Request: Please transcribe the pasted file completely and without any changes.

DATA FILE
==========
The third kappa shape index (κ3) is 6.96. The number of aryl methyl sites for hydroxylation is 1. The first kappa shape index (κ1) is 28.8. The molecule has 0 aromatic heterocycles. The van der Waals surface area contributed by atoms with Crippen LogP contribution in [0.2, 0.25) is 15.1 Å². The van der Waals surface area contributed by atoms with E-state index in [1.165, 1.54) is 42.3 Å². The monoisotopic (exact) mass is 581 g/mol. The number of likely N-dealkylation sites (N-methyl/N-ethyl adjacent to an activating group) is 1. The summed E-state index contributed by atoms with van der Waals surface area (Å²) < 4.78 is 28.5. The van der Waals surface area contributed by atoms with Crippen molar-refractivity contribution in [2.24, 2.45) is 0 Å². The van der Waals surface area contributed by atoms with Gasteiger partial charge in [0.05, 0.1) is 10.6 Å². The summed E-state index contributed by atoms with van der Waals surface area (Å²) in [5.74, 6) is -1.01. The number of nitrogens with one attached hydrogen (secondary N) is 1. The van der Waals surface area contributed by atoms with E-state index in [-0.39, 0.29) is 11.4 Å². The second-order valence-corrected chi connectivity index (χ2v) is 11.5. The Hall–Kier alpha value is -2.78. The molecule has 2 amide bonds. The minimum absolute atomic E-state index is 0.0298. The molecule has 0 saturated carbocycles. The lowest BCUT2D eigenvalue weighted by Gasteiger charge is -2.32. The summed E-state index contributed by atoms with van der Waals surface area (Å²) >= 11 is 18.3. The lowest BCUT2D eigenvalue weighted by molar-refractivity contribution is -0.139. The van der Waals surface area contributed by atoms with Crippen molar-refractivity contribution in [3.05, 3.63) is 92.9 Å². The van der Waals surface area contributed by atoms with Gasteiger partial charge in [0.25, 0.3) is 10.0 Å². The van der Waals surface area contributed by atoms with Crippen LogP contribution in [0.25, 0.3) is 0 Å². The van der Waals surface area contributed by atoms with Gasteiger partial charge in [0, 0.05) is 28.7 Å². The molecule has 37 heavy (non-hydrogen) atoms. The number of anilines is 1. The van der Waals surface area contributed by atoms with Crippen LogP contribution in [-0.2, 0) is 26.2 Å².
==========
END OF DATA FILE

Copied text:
The third kappa shape index (κ3) is 6.96. The number of aryl methyl sites for hydroxylation is 1. The first kappa shape index (κ1) is 28.8. The molecule has 0 aromatic heterocycles. The van der Waals surface area contributed by atoms with Crippen LogP contribution in [0.2, 0.25) is 15.1 Å². The van der Waals surface area contributed by atoms with E-state index in [1.165, 1.54) is 42.3 Å². The monoisotopic (exact) mass is 581 g/mol. The number of likely N-dealkylation sites (N-methyl/N-ethyl adjacent to an activating group) is 1. The summed E-state index contributed by atoms with van der Waals surface area (Å²) < 4.78 is 28.5. The van der Waals surface area contributed by atoms with Crippen molar-refractivity contribution in [2.24, 2.45) is 0 Å². The van der Waals surface area contributed by atoms with Gasteiger partial charge in [0.05, 0.1) is 10.6 Å². The summed E-state index contributed by atoms with van der Waals surface area (Å²) in [5.74, 6) is -1.01. The number of nitrogens with one attached hydrogen (secondary N) is 1. The van der Waals surface area contributed by atoms with E-state index in [-0.39, 0.29) is 11.4 Å². The second-order valence-corrected chi connectivity index (χ2v) is 11.5. The Hall–Kier alpha value is -2.78. The molecule has 2 amide bonds. The minimum absolute atomic E-state index is 0.0298. The molecule has 0 saturated carbocycles. The lowest BCUT2D eigenvalue weighted by Gasteiger charge is -2.32. The summed E-state index contributed by atoms with van der Waals surface area (Å²) >= 11 is 18.3. The lowest BCUT2D eigenvalue weighted by molar-refractivity contribution is -0.139. The van der Waals surface area contributed by atoms with Crippen molar-refractivity contribution in [3.05, 3.63) is 92.9 Å². The van der Waals surface area contributed by atoms with Gasteiger partial charge in [0.25, 0.3) is 10.0 Å². The van der Waals surface area contributed by atoms with Crippen LogP contribution in [0.25, 0.3) is 0 Å². The van der Waals surface area contributed by atoms with Gasteiger partial charge in [0, 0.05) is 28.7 Å². The molecule has 37 heavy (non-hydrogen) atoms. The number of anilines is 1. The van der Waals surface area contributed by atoms with Crippen LogP contribution in [-0.2, 0) is 26.2 Å².